WHAT'S A COACH TO DO?: If running back Jamal Lewis can't play against his old team on Sunday – and it appears that will be the case since he sat out a third straight day of practice on Friday – then the Browns are faced with a tough decision as to who to use as his replacement. Do they go with a Lewis-type in James Davis against that physical Ravens defense? He's a big, strong downhill runner, but he's also a rookie who has played in just one pro game. Or do they go with Jerome Harrison? He's got the experience, being a fourth-year pro, but he's the antithesis of Lewis and Davis in that he's a small, speedy scatback at just 5-foot-9 and 205 pounds. The vote here is for Harrison -- clearly. He has the ability to make big plays, which the Browns will need against the Ravens in order to move the ball and score points. Plus he will not come unglued in front of the emotional Ravens and that always loud, raucous Baltimore crowd. A rookie like Davis probably would melt, and the result could be a costly mistake such as a fumble. Those kinds of game-changing turnovers have happened before when the Browns played in Baltimore. "The Ravens have a good defense," Harrison said. "They're big, but they're also quick. When you go against them, you know it's going to be a backyard brawl. We're going to go in there and see if we can win that brawl."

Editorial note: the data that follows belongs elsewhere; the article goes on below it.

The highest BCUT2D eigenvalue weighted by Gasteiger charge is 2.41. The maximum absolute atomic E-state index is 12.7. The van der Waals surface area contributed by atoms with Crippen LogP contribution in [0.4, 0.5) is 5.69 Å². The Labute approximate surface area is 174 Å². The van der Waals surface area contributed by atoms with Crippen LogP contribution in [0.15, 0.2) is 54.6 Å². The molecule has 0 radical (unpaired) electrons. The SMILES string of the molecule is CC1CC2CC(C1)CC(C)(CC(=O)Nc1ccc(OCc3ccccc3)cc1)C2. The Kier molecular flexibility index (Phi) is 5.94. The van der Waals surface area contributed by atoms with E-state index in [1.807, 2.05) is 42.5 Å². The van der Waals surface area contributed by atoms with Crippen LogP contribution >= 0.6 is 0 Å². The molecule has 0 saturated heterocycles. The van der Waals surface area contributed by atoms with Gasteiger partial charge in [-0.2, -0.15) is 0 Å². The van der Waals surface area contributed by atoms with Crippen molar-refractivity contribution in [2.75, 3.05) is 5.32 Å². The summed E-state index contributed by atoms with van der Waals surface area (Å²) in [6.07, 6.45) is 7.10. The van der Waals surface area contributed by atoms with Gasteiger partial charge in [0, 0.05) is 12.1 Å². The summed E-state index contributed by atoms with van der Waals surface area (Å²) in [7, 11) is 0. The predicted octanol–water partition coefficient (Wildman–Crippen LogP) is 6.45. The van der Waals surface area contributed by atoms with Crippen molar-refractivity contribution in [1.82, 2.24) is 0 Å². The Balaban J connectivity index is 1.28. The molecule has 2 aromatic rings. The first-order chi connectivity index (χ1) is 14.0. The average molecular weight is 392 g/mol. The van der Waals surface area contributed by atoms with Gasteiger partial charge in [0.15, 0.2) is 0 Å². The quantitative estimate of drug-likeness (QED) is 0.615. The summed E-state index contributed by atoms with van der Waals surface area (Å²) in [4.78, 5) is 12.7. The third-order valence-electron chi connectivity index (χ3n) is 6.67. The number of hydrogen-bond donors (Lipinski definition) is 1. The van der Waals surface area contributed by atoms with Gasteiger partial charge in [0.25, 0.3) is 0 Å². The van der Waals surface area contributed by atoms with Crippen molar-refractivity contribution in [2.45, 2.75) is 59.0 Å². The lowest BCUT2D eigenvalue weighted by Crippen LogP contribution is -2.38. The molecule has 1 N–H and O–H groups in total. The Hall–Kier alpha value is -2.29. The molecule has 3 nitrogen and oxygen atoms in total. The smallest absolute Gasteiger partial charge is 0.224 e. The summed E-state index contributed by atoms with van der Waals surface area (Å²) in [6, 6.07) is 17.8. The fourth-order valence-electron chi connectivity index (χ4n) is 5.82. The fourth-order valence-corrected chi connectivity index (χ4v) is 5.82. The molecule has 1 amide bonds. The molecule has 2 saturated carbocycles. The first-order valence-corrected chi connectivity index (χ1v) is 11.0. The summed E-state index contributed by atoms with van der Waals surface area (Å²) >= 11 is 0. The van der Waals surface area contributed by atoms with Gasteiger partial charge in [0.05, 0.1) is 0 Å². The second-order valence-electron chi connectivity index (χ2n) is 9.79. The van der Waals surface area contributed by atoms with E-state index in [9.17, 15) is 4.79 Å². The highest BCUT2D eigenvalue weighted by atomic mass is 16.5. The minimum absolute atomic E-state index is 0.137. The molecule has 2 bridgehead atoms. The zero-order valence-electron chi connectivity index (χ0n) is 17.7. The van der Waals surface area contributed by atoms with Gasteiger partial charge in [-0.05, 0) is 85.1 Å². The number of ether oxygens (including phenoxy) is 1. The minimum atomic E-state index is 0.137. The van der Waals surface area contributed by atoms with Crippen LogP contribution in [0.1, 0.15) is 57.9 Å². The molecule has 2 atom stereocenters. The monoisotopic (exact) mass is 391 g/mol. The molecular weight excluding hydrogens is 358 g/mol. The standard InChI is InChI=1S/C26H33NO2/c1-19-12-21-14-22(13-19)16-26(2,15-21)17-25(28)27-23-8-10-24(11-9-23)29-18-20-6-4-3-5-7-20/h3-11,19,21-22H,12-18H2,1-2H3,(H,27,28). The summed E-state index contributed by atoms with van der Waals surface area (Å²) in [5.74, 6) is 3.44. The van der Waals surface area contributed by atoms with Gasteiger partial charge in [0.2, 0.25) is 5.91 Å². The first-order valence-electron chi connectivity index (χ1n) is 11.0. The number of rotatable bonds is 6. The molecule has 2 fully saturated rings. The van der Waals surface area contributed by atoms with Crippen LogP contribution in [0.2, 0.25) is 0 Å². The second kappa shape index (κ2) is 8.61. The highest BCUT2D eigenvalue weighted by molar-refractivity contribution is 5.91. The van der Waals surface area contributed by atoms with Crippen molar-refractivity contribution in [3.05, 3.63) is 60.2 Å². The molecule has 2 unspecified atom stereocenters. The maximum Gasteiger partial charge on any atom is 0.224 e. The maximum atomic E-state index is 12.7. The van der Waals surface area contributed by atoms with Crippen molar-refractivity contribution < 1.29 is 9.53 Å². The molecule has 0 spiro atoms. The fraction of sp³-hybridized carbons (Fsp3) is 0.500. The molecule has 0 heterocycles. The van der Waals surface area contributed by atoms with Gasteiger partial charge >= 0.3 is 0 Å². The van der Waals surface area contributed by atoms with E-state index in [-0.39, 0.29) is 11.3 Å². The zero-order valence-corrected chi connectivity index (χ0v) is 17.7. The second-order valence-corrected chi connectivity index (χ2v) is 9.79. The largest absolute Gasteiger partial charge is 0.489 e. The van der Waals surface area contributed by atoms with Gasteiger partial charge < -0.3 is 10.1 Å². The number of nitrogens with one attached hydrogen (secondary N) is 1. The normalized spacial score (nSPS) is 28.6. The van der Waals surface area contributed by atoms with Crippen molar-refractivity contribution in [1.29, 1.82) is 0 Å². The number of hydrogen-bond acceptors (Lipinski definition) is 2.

OPPOSITES ATTRACT: The Browns are 32nd – dead last – in the NFL in total offense (an average of 234 yards per game), while the Ravens are No. 3 (406). The Browns are 27th in rushing offense (71.5), while the Ravens are fourth (164). The Browns are tied for 30th in points per game (13), while the Ravens are second (34.5). The Browns are last in third-down offensive efficiency percentage (23.1), while the Ravens are fourth (50). And the Browns are 31st in rushing defense (205.5), while the Ravens are first (41). The only place where the Browns have a decided edge is in pass defense, where they rank seventh (174) to the Ravens' 29th (290).